You can see the dilemma here; to utterly reject any convert meant pushing people away from the Church or, even worse, causing division within the Church. St. Paul saw that and simply expounded on what Christ himself had pointed out to the Pharisees; it’s not about making sure the “I’s” are dotted and the “t’s” are crossed; it’s about the Gospel. It’s about the Faith.
Likewise for us, it’s about the Faith as well. St. Paul points out the reasons for the Law; “for the letter killeth”. Much of The written Law was meant primarily to describe the punishment for sinners. But the Spirit of the Law, as fulfilled in the Gospel, was meant to bring sinners to God; to show them the way to Salvation. Our Church exists not simply because of priestesses or prayer books or even our belief in the sanctity of life; but rather because our Faith, our doctrine and discipline, our liturgy and worship, expresses the Spirit of God’s Law; that way to Salvation.
Of course, St. Paul also presents us with something of a balancing act; “But if the ministration of death, written and engraven in stones, was glorious…”. Paul admits that the “ministration of death”, God’s written Law, was glorious. How could it be otherwise? For the ultimate purpose of the Law was to bring people to God. And so, while keeping the written Law was not necessarily a bad thing, keeping it without remembering the Spirit of the Law was.
There is no less of a balancing act required of us in the ACC today. I recall reading an article in an issue of the Trinitarian where a recent convert to our Church asked why we couldn’t update the Prayer Book language, or have lay Eucharistic ministers. And boy, did people let him have it in the editorial section of next issue. The content of most of those responses spoke derisively about how “modern language”, and “LEM’s” led to the heresies that overwhelmed TEC. And the message was clear; “how dare you suggest a violation of the letter of our law”?
How would we respond to that person? Would we help them to see the beauty of the language in the 1928 BCP and how it expresses the Catholic Faith? Would we talk about the reverence with which we hold the Blessed Sacrament and why we allow only ordained clergy to act in its administration? Would we talk about the Spirit of our doctrine, discipline and worship? Or would we only talk about the letter of the law?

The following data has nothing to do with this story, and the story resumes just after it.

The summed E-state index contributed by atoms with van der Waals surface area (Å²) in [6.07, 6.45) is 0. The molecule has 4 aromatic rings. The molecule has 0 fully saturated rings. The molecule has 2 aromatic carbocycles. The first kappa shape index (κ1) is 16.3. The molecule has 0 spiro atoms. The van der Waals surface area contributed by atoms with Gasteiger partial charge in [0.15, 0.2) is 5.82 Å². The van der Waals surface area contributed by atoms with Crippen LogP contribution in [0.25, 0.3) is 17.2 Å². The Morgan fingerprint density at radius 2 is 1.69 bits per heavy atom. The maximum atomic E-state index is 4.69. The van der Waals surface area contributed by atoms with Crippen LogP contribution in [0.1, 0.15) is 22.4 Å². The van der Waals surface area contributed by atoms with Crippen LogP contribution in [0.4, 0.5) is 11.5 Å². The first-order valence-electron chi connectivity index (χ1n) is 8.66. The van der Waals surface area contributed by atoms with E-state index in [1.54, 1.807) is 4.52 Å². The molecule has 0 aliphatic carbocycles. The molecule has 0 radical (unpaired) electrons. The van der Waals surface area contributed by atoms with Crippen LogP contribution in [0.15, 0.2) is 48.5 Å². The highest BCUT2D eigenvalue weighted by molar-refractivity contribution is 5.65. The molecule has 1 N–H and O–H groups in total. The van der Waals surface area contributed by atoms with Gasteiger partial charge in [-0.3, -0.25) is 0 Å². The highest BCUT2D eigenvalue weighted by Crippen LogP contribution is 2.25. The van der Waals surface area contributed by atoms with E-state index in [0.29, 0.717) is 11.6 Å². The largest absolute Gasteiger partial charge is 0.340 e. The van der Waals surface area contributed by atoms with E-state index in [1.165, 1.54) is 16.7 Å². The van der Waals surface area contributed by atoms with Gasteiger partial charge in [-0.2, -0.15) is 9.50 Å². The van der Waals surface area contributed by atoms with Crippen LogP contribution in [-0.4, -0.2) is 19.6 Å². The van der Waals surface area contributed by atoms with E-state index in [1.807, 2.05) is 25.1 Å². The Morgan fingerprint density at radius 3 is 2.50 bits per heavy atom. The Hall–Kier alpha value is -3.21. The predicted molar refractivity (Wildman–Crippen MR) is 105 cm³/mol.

Of course both are important. In our case, the letter of the law means the Affirmation of St. Louis. The letter of the law means keeping that traditional Anglican Catholic liturgy that we practice every week. And the letter of the law means holding up any proposed idea or thought or changes to doctrine, to the standards established by the early Church; as defined by the seven Ecumenical Councils.
But the Spirit of the law resides in our hearts. It’s in knowing that what Christ ordained two thousand years ago is still relevant and true today. It’s in understanding the nature of the Faith and in the fullness of its Truth. It’s in making sure that everything we do, our worship, our liturgy, our daily lives, expresses our belief in the Gospel; and in the way to Salvation.
Like that early Church, we Anglican Catholics are blessed with a written law that describes our Faith and governs our actions. Like that early Church, we are also blessed with the Holy Gospel, the Spirit of the Law, which completes and fulfills that written law. And like that early Church, we hold these two in balance and maintain that what we believe in our hearts and profess with our mouths, in keeping with the Spirit of God’s Law and in union with His Holy Catholic Church, is the way to Salvation.
Let us be sure that as we witness our Faith to a world that continues to be beset by turmoil and heresy, that we do not commit the “sin of the Pharisees”; forsaking the message of God’s Love and our Salvation for the glorification of our “works”. And even as we maintain our traditional and glorious worship here in this Church, let us be sure that we are ever ready to explain how our liturgy and doctrine proclaim the True Faith in all righteousness, and in keeping with the Spirit of the Holy Gospel of Our Lord.
For if the ministration of condemnation be glory, much more doth the ministration of righteousness exceed in glory.